How refreshing to go to a country that isn't scared of shale. Reuter's report on the US/Poland shale gas conference of Wednesday reflected the overall positive nature of the event.

Using our own gas supplies does not only add to our energy security but also increases the competitiveness of the whole Polish economy," Foreign Minister Radoslaw Sikorski told a conference on Poland's shale gas outlook.

Sikorski said shale gas would feature in talks with U.S. President Barack Obama when he visits Warsaw on May 27-28. Big U.S. energy firms are at the forefront of efforts to tap shale gas deposits in Poland and some other European countries.

"We know some countries have followed initiatives aimed at banning shale gas but we should not be afraid. New technologies bring new risks but the technology is advancing," he added.

To me, the Foreign Minister and US Ambassador and Richard Morningstar of the US State Department all getting together and saying very postive things about shale is a story n itself.  With the inclusion of the Obama angle this sounds like good, diferent and positive news. But while the report was balanced, the Reuters editor couldn't resist casting doubt and negativity where it counts, in the headline:

Poland to develop shale gas despite environment risk

Anyone at the conference would have to say, what environmental risk is that?  The news from the US EPA and Bureau of Land Management was just as postive as that put out by people like Chevron, Marathon and Talisman. The EU was also there pointing out that European regulation is much tougher in both chemicals and water, but they didn't highlight any environmental risk. So why the doubting and pessmiistic headline? This from the Warsaw Voice better reflects the tone of the conference:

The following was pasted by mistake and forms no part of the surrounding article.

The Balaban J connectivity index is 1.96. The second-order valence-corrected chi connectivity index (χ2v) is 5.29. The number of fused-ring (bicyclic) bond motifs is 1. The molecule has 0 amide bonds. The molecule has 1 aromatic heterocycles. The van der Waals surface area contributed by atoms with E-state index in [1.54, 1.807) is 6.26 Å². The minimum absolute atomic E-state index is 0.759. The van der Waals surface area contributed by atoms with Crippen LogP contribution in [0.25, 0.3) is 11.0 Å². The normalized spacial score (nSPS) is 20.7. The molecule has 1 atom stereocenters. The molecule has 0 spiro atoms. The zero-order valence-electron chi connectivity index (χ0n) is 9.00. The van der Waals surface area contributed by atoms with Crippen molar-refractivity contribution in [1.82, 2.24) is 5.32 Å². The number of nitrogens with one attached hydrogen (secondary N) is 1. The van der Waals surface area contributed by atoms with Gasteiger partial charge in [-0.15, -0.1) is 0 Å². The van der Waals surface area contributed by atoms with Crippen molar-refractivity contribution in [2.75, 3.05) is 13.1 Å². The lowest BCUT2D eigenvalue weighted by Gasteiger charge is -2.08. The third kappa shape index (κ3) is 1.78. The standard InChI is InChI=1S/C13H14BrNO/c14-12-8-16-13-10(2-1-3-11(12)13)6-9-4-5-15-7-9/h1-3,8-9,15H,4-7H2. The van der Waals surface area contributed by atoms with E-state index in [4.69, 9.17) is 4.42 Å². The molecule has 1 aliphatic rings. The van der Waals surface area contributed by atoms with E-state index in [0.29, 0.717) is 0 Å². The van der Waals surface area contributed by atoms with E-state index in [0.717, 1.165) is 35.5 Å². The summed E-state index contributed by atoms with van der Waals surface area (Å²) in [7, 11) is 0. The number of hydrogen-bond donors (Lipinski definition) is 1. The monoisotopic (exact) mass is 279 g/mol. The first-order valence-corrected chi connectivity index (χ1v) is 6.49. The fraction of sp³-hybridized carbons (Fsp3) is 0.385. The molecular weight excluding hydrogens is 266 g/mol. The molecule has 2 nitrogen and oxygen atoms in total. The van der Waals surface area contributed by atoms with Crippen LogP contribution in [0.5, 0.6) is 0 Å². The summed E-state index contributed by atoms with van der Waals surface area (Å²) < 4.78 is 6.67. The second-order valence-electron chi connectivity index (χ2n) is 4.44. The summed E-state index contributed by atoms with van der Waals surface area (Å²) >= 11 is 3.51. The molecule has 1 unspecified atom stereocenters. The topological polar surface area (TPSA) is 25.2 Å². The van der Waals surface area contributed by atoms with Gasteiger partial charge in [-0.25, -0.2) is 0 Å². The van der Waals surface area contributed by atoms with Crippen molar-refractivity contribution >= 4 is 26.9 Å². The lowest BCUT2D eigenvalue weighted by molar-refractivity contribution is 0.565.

Shale gas offers a great chance for Poland and for competitive gas prices in the Central-Eastern European region as well as for its energy security, participants said at a Polish-US conference of experts on shale gas outlook in Warsaw yesterday.

The conference was co-hosted by the US embassy and the Polish foreign ministry and attended by U.S. Ambassador Lee A. Feinstein and Foreign Minister Radoslaw Sikorski.

“Exploration of our own resources is our chance and our obligation,” Sikorski said. Shale gas is “a chance to limit Poland’s and Europe’s dependence on imports.”

Ambassador Feinstein said developing shale gas industry will translate to energy security for Poland, as it does for the U.S.

The use of shale gas, pioneered by the U.S. and Canada, is controversial for its impact on the environment and will be one of the main points on the agenda when President Barack Obama visits Warsaw on May 27-28.

Only France has shale gas reserves on a similar scale to Poland in Europe. But last week France's lower house of parliament approved a bill that would ban shale gas drilling on its territory.

In spite of environmental concerns Poland says it cannot afford to ignore such a valuable reserve of energ

Shale as our chance and our obligation. This is the message the rest of Europe needs to hear. Maybe it will even get through to France, because this  AFP piece in French really pushes the Obama angle that the English languae press ignored:

VARSOVIE - La coopération dans le secteur de l'énergie et en particulier l'exploitation du gaz de schiste, figureront en bonne place dans les entretiens de Barack Obama en Pologne la semaine prochaine, a déclaré un diplomate américain mercredi à Varsovie.

L'énergie est un pilier des relations polono-américaines et ce sera certainement le sujet de discussions pendant la visite à Varsovie du président Obama, a déclaré l'ambassadeur Lee Feinstein, à l'occasion d'une conférence sur le gaz de schiste coorganisée par le ministère des Affaires étrangères et l'ambassade américaine.

Energy as pillar of Polish American relations. That should be news, not unproven allegations of environmental  "risks" that are very well mitigated anyway.

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